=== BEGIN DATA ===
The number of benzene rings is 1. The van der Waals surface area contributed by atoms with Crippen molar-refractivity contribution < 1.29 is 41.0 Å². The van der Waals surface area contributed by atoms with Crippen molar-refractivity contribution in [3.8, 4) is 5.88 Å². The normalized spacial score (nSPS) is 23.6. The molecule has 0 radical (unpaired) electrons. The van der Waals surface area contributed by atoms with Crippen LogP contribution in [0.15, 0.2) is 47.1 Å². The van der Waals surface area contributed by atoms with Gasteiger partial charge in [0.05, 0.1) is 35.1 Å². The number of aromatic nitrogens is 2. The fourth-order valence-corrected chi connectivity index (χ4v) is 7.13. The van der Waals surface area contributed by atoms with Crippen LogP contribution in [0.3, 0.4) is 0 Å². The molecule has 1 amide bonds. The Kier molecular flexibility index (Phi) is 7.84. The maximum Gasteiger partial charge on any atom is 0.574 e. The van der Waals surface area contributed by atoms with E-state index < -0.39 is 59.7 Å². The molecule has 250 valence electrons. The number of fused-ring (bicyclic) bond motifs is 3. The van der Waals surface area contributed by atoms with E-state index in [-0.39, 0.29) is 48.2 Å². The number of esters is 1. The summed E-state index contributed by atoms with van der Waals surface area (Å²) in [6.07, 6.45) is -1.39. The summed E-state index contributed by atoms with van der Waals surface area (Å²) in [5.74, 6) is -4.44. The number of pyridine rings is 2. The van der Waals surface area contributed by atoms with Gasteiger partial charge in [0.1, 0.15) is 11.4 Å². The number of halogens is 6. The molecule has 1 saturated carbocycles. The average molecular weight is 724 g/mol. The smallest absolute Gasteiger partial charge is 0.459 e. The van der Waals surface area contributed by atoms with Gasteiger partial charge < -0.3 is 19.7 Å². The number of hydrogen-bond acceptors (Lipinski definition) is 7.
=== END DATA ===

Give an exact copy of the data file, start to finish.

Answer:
The number of benzene rings is 1. The van der Waals surface area contributed by atoms with Crippen molar-refractivity contribution < 1.29 is 41.0 Å². The van der Waals surface area contributed by atoms with Crippen molar-refractivity contribution in [3.8, 4) is 5.88 Å². The normalized spacial score (nSPS) is 23.6. The molecule has 0 radical (unpaired) electrons. The van der Waals surface area contributed by atoms with Crippen LogP contribution in [0.15, 0.2) is 47.1 Å². The van der Waals surface area contributed by atoms with Gasteiger partial charge in [0.05, 0.1) is 35.1 Å². The number of aromatic nitrogens is 2. The fourth-order valence-corrected chi connectivity index (χ4v) is 7.13. The van der Waals surface area contributed by atoms with Crippen LogP contribution in [0.3, 0.4) is 0 Å². The molecule has 1 amide bonds. The Kier molecular flexibility index (Phi) is 7.84. The maximum Gasteiger partial charge on any atom is 0.574 e. The van der Waals surface area contributed by atoms with E-state index < -0.39 is 59.7 Å². The molecule has 250 valence electrons. The number of fused-ring (bicyclic) bond motifs is 3. The van der Waals surface area contributed by atoms with E-state index in [-0.39, 0.29) is 48.2 Å². The number of esters is 1. The summed E-state index contributed by atoms with van der Waals surface area (Å²) in [6.07, 6.45) is -1.39. The summed E-state index contributed by atoms with van der Waals surface area (Å²) in [5.74, 6) is -4.44. The number of pyridine rings is 2. The van der Waals surface area contributed by atoms with Gasteiger partial charge in [0.1, 0.15) is 11.4 Å². The number of halogens is 6. The molecule has 1 saturated carbocycles. The average molecular weight is 724 g/mol. The smallest absolute Gasteiger partial charge is 0.459 e. The van der Waals surface area contributed by atoms with Gasteiger partial charge < -0.3 is 19.7 Å². The number of hydrogen-bond acceptors (Lipinski definition) is 7.